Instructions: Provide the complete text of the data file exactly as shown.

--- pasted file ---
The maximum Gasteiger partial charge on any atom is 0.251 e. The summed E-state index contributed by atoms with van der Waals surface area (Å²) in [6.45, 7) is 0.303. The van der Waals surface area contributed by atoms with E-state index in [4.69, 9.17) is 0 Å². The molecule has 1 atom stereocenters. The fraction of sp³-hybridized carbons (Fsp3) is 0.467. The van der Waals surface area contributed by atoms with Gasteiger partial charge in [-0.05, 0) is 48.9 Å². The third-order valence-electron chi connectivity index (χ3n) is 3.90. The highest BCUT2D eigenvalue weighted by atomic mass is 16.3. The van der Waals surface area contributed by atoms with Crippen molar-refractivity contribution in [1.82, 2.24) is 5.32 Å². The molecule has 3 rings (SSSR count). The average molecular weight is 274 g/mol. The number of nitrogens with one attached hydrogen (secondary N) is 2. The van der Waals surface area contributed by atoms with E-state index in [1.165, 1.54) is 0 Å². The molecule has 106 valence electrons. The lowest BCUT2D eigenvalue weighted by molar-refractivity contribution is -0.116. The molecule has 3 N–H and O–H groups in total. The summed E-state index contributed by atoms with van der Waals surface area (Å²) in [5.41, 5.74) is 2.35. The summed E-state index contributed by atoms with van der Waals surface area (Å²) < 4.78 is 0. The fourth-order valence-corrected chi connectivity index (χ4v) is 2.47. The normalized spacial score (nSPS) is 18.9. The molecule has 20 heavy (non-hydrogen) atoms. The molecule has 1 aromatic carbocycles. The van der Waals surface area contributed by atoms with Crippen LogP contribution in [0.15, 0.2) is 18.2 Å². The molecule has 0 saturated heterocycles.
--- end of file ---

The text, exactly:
The maximum Gasteiger partial charge on any atom is 0.251 e. The summed E-state index contributed by atoms with van der Waals surface area (Å²) in [6.45, 7) is 0.303. The van der Waals surface area contributed by atoms with E-state index in [4.69, 9.17) is 0 Å². The molecule has 1 atom stereocenters. The fraction of sp³-hybridized carbons (Fsp3) is 0.467. The van der Waals surface area contributed by atoms with Gasteiger partial charge in [-0.05, 0) is 48.9 Å². The third-order valence-electron chi connectivity index (χ3n) is 3.90. The highest BCUT2D eigenvalue weighted by atomic mass is 16.3. The van der Waals surface area contributed by atoms with Crippen molar-refractivity contribution in [1.82, 2.24) is 5.32 Å². The molecule has 3 rings (SSSR count). The average molecular weight is 274 g/mol. The number of nitrogens with one attached hydrogen (secondary N) is 2. The van der Waals surface area contributed by atoms with E-state index in [1.165, 1.54) is 0 Å². The molecule has 106 valence electrons. The lowest BCUT2D eigenvalue weighted by molar-refractivity contribution is -0.116. The molecule has 3 N–H and O–H groups in total. The summed E-state index contributed by atoms with van der Waals surface area (Å²) in [5.41, 5.74) is 2.35. The summed E-state index contributed by atoms with van der Waals surface area (Å²) < 4.78 is 0. The fourth-order valence-corrected chi connectivity index (χ4v) is 2.47. The normalized spacial score (nSPS) is 18.9. The molecule has 20 heavy (non-hydrogen) atoms. The molecule has 1 aromatic carbocycles. The van der Waals surface area contributed by atoms with Crippen LogP contribution in [0.15, 0.2) is 18.2 Å². The molecule has 0 saturated heterocycles.